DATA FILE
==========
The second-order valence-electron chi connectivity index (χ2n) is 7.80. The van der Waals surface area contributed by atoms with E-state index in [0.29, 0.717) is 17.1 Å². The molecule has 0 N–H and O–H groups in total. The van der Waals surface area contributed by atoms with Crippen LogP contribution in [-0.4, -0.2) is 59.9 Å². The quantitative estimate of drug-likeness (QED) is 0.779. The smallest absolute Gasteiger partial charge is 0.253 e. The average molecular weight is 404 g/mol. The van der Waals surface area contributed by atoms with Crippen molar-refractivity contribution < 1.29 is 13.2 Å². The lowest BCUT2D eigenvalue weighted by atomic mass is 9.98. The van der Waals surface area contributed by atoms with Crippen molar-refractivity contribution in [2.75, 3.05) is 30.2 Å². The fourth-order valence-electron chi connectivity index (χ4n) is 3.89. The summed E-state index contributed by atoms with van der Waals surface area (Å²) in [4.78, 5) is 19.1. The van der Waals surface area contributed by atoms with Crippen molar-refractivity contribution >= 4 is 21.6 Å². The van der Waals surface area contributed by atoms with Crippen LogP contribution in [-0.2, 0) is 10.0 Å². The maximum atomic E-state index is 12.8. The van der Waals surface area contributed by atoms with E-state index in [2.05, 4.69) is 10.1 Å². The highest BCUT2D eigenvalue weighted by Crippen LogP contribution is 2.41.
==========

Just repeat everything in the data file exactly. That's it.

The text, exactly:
The second-order valence-electron chi connectivity index (χ2n) is 7.80. The van der Waals surface area contributed by atoms with E-state index in [0.29, 0.717) is 17.1 Å². The molecule has 0 N–H and O–H groups in total. The van der Waals surface area contributed by atoms with Crippen LogP contribution in [-0.4, -0.2) is 59.9 Å². The quantitative estimate of drug-likeness (QED) is 0.779. The smallest absolute Gasteiger partial charge is 0.253 e. The average molecular weight is 404 g/mol. The van der Waals surface area contributed by atoms with Crippen molar-refractivity contribution < 1.29 is 13.2 Å². The lowest BCUT2D eigenvalue weighted by atomic mass is 9.98. The van der Waals surface area contributed by atoms with Crippen molar-refractivity contribution in [2.75, 3.05) is 30.2 Å². The fourth-order valence-electron chi connectivity index (χ4n) is 3.89. The summed E-state index contributed by atoms with van der Waals surface area (Å²) in [4.78, 5) is 19.1. The van der Waals surface area contributed by atoms with Crippen molar-refractivity contribution >= 4 is 21.6 Å². The van der Waals surface area contributed by atoms with Crippen LogP contribution in [-0.2, 0) is 10.0 Å². The maximum atomic E-state index is 12.8. The van der Waals surface area contributed by atoms with E-state index in [2.05, 4.69) is 10.1 Å². The highest BCUT2D eigenvalue weighted by Crippen LogP contribution is 2.41.